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Our experience is restricted to Nikon DSLRs: D300, D300S, D700, and D500. The D500 so far works without flaws, and it is indeed made in Thailand. But we did not yet take it to really rugged environments. I do hope of course, that Nikon can improve their quality onto the level they had in the 1960s-90s - we have a collection of e.g. FM-2's that never let us down, even not in Siberian winter. The D300 was highly praised and needed an exchange of the mirror box at only 80.000 actuations, my old from the same time 7D still works, an artist friend uses it. Plus, all symbols were wiped off most used D300's buttons after a few years, not with the 7D (not an issue but fits to its lower quality). The D300S then lost a part of button functions after a tour in heavy rain, despite my wife tried to protect it much more as I did with my 5D3. I didn't care much about the water, and the 5D3 didn't have any failures... The D300S never recovered completely, even after years. I can extend this list, but this would be as boring as this experience is annoying for us.

Btw I watch a wildlife German documentary just at the moment. There they showed a Canon 5D3 (I guess) with an EF 24-70mm that was stolen from another German photographer three months before, by a lion, the photographer used it remotely. Now the wildlife filmers found it by accident, lying on lens' front element in the dirt, overcast with dust and dirty. They started the camera - and it worked! They could see that first the lion, later an elephant played with it and hit the release button. I am really no fanboy, but this story didn't surprise me. I had some severe accidents with my Canon gear, but it never stopped working. My oldest frequently used EF lens is a 25 years old EF 500mm F/4.5 which must have now done some Millions of shots. It is battered like an old weapon but works perfectly.
I responded to your comment that: "Semipro Nikons are e.g. much more prone to rain, we found out the hard way, Canon's weather sealings overall are much better." with Roger Cicala's tear down of the Z7. As interesting anecdotes as they are, the performance of a 25 year old lens or a lion with a 5D3 are somewhat tangential, although they do emphasize Canon's high standards.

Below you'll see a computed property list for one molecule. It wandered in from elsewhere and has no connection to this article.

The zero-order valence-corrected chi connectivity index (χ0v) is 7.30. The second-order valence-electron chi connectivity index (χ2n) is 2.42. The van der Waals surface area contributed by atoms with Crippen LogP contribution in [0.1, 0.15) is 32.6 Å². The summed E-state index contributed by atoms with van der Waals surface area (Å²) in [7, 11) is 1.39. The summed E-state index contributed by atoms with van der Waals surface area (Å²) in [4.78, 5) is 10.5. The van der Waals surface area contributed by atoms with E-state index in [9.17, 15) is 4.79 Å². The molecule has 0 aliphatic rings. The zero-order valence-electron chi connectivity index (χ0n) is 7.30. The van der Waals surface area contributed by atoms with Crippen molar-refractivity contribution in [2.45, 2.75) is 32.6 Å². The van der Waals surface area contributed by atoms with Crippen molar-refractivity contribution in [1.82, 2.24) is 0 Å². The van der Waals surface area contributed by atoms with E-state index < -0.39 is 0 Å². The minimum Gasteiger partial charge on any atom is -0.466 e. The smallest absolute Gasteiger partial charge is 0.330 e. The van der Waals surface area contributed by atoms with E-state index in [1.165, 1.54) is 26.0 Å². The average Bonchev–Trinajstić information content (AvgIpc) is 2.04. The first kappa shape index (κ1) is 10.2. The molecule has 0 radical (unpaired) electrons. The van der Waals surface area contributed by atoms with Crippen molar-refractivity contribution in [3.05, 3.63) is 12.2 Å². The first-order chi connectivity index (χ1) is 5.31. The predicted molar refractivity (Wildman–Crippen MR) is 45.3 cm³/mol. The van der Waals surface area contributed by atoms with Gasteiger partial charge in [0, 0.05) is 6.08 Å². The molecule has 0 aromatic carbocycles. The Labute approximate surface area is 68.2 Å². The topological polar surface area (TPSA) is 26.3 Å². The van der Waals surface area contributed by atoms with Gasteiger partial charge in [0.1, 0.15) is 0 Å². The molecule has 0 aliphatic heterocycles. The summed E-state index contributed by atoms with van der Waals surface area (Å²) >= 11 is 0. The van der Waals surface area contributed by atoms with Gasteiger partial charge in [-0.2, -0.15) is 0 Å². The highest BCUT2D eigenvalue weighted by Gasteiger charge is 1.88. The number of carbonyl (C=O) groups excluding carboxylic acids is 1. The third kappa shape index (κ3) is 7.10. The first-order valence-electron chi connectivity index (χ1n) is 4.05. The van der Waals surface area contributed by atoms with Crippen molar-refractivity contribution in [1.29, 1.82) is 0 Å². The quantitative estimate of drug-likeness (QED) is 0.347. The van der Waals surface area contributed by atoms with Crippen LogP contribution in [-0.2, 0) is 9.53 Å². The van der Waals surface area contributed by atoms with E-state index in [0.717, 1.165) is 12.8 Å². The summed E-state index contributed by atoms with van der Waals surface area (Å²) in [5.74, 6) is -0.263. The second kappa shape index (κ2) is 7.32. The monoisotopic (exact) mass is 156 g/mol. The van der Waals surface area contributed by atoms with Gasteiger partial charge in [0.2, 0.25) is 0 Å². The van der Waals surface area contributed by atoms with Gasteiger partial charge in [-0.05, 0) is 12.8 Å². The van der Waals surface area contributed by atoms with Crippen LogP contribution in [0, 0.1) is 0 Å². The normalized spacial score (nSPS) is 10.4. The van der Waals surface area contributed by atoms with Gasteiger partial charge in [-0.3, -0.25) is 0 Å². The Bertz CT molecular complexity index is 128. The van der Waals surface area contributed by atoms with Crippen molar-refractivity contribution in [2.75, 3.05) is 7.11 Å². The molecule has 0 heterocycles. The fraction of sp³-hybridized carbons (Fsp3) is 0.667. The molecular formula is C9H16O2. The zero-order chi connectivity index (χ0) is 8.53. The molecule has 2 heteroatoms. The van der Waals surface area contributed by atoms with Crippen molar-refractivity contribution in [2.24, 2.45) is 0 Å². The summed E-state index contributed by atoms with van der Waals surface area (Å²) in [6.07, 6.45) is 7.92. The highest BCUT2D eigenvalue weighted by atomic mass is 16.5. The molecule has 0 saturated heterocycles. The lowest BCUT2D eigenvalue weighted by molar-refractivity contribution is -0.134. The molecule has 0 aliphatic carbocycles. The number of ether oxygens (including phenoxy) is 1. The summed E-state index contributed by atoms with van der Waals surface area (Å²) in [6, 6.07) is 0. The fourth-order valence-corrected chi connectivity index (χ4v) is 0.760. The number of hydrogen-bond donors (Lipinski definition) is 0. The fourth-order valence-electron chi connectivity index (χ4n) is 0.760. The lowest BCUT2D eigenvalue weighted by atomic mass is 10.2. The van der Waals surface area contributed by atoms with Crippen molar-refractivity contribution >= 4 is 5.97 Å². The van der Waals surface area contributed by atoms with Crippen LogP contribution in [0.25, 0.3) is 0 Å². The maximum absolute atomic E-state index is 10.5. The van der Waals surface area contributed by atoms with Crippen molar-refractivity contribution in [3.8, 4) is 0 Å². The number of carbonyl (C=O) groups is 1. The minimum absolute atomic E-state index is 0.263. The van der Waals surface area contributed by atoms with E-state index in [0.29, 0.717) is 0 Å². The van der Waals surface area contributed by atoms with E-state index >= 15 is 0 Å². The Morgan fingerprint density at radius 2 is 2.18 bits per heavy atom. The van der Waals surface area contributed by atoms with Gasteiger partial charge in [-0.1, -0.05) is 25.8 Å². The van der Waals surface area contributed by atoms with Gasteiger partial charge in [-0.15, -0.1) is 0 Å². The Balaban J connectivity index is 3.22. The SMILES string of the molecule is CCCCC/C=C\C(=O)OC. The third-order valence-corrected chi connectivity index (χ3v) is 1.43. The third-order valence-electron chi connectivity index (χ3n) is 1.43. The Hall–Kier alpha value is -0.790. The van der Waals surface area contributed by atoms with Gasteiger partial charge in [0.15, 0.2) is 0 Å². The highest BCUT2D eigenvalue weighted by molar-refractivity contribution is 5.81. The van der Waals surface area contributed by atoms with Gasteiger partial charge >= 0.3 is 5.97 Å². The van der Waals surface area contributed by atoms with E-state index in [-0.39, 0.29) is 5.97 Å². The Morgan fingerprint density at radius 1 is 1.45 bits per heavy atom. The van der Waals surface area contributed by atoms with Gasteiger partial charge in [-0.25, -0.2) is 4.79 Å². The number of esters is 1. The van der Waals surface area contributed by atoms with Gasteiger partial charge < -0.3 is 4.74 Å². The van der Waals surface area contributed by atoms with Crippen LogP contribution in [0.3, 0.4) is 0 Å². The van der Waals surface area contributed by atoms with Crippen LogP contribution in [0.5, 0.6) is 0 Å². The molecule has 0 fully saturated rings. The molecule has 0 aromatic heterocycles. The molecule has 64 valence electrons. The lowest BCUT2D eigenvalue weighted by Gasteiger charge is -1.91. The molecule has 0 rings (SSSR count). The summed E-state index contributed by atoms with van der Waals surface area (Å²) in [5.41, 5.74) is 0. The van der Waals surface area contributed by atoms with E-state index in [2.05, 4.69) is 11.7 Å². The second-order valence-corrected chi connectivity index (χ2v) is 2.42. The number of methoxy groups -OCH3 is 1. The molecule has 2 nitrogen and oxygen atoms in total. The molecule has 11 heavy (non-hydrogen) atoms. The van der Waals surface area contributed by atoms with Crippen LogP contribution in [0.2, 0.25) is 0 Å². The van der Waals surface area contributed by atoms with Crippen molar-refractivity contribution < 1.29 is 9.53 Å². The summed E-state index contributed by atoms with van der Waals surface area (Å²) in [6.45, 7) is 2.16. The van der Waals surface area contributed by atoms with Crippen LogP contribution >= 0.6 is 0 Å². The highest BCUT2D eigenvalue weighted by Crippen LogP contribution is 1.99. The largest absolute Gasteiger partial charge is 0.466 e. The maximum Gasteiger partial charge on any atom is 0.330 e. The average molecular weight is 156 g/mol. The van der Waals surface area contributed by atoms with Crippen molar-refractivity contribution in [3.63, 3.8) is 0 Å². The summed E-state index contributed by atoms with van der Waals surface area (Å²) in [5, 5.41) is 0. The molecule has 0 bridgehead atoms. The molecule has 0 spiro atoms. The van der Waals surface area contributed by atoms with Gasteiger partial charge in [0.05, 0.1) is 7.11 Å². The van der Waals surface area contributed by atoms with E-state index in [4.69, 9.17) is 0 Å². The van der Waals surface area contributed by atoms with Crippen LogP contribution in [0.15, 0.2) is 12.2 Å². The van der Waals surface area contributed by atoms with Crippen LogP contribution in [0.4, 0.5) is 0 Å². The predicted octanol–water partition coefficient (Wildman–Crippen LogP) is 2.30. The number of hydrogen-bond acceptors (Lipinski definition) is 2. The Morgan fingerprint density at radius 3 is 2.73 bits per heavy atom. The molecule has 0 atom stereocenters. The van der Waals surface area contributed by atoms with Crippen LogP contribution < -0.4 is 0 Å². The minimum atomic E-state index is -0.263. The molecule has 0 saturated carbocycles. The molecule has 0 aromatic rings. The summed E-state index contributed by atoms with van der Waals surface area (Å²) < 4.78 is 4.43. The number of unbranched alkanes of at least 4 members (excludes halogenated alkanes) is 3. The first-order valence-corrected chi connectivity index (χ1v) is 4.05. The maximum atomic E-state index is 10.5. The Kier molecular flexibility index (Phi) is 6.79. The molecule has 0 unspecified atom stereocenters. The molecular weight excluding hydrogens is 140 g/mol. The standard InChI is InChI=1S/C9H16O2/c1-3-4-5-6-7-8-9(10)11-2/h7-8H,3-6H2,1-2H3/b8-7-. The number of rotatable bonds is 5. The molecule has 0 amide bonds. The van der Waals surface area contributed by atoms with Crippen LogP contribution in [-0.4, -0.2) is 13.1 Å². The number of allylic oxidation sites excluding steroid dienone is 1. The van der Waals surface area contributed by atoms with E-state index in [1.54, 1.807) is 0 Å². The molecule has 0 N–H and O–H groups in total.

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privatebydesign

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Great video pbd - many thanks for posting the link. But now I need to see where I can find a ground pod like Morten's! :)
Glad you liked it, there are some real gems on YouTube if you can cut through the utter garbage!

I thought he said he made the ground pod, nice idea and not difficult to replicate, you could even come up with a refinement or two like make the front two legs joined in an arc etc.
 

StoicalEtcher

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Glad you liked it, there are some real gems on YouTube if you can cut through the utter garbage!

I thought he said he made the ground pod, nice idea and not difficult to replicate, you could even come up with a refinement or two like make the front two legs joined in an arc etc.
Yes, he did say he made it - said they made 50 of them apparently, but he seemed quite adamant that he wasn't going to make any more!

Not too hard to replicate - as long as you have access to a pole bender and a welder - not things I tend to have lying around unfortunately. I busy googling sledge runners - but being in the UK, these aren't as common as they are in the States :)

Thanks anyway.

Cheers, Stoical.
 

slclick

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Alan, I really like this guy, Morten Hilmer, and although he is a longtime Nikon user he has been trying out an R5. He isn’t a reviewer he just tries anything that he feels might give him more keepers and the gear to do that is secondary to technique and field craft. But his mentions of the gear at the end and the water and muck he gets on his R5 might make you feel good about your R5.

This is the type of message I wish more shooters would heed. Too much crutch on brands, GAS and charts. Thanks for sharing.
 
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erader

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That is such a distorted view of the market.

Yes it has been in decline for a decade, but it underwent unprecedented growth before that. In reality the market is returning to historical norms.

Canon have diversified very successfully. Sony sensor division was spun off years ago and has nothing to do with their camera division.

Corporations moving production to leverage cheaper facilities and labor is a time tested tradition, nothing particular startling or surprising in the announcement at all. Nikon are only talking about consolidating production in Thailand where the bulk of their manufacture ring was already done anyway.

not only that it's largely BS